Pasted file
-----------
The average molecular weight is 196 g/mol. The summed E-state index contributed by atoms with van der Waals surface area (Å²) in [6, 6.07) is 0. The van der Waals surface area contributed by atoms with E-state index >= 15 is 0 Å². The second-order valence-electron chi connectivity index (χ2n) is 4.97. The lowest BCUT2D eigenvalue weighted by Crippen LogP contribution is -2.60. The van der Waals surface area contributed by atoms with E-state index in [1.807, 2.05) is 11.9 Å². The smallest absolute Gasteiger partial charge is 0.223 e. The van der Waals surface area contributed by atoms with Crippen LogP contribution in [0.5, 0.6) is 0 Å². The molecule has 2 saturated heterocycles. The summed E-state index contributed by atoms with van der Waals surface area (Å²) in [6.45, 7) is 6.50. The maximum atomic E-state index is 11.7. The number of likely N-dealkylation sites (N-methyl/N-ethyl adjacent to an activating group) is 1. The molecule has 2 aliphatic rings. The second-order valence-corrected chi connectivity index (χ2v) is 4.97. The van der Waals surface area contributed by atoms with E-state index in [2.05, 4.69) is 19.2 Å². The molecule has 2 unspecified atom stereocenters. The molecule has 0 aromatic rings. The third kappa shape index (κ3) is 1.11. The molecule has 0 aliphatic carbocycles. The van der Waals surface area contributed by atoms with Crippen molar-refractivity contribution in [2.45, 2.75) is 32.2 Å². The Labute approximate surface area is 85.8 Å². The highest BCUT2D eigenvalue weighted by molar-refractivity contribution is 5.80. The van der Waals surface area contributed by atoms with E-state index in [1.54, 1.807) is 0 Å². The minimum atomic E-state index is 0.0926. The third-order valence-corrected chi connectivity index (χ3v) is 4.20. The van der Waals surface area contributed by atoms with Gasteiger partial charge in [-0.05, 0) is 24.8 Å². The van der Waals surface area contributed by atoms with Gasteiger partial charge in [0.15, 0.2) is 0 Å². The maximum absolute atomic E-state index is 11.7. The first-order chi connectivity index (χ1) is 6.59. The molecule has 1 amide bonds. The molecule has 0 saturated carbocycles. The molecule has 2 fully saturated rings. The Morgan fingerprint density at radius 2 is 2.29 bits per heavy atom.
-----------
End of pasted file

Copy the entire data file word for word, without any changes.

The average molecular weight is 196 g/mol. The summed E-state index contributed by atoms with van der Waals surface area (Å²) in [6, 6.07) is 0. The van der Waals surface area contributed by atoms with E-state index >= 15 is 0 Å². The second-order valence-electron chi connectivity index (χ2n) is 4.97. The lowest BCUT2D eigenvalue weighted by Crippen LogP contribution is -2.60. The van der Waals surface area contributed by atoms with E-state index in [1.807, 2.05) is 11.9 Å². The smallest absolute Gasteiger partial charge is 0.223 e. The van der Waals surface area contributed by atoms with Crippen LogP contribution in [0.5, 0.6) is 0 Å². The molecule has 2 saturated heterocycles. The summed E-state index contributed by atoms with van der Waals surface area (Å²) in [6.45, 7) is 6.50. The maximum atomic E-state index is 11.7. The number of likely N-dealkylation sites (N-methyl/N-ethyl adjacent to an activating group) is 1. The molecule has 2 aliphatic rings. The second-order valence-corrected chi connectivity index (χ2v) is 4.97. The van der Waals surface area contributed by atoms with E-state index in [2.05, 4.69) is 19.2 Å². The molecule has 2 unspecified atom stereocenters. The molecule has 0 aromatic rings. The third kappa shape index (κ3) is 1.11. The molecule has 0 aliphatic carbocycles. The van der Waals surface area contributed by atoms with Crippen molar-refractivity contribution in [2.45, 2.75) is 32.2 Å². The Labute approximate surface area is 85.8 Å². The highest BCUT2D eigenvalue weighted by molar-refractivity contribution is 5.80. The van der Waals surface area contributed by atoms with E-state index in [1.54, 1.807) is 0 Å². The minimum atomic E-state index is 0.0926. The third-order valence-corrected chi connectivity index (χ3v) is 4.20. The van der Waals surface area contributed by atoms with Gasteiger partial charge in [-0.05, 0) is 24.8 Å². The van der Waals surface area contributed by atoms with Gasteiger partial charge in [0.15, 0.2) is 0 Å². The maximum absolute atomic E-state index is 11.7. The first-order chi connectivity index (χ1) is 6.59. The molecule has 1 amide bonds. The molecule has 0 saturated carbocycles. The molecule has 2 fully saturated rings. The Morgan fingerprint density at radius 2 is 2.29 bits per heavy atom.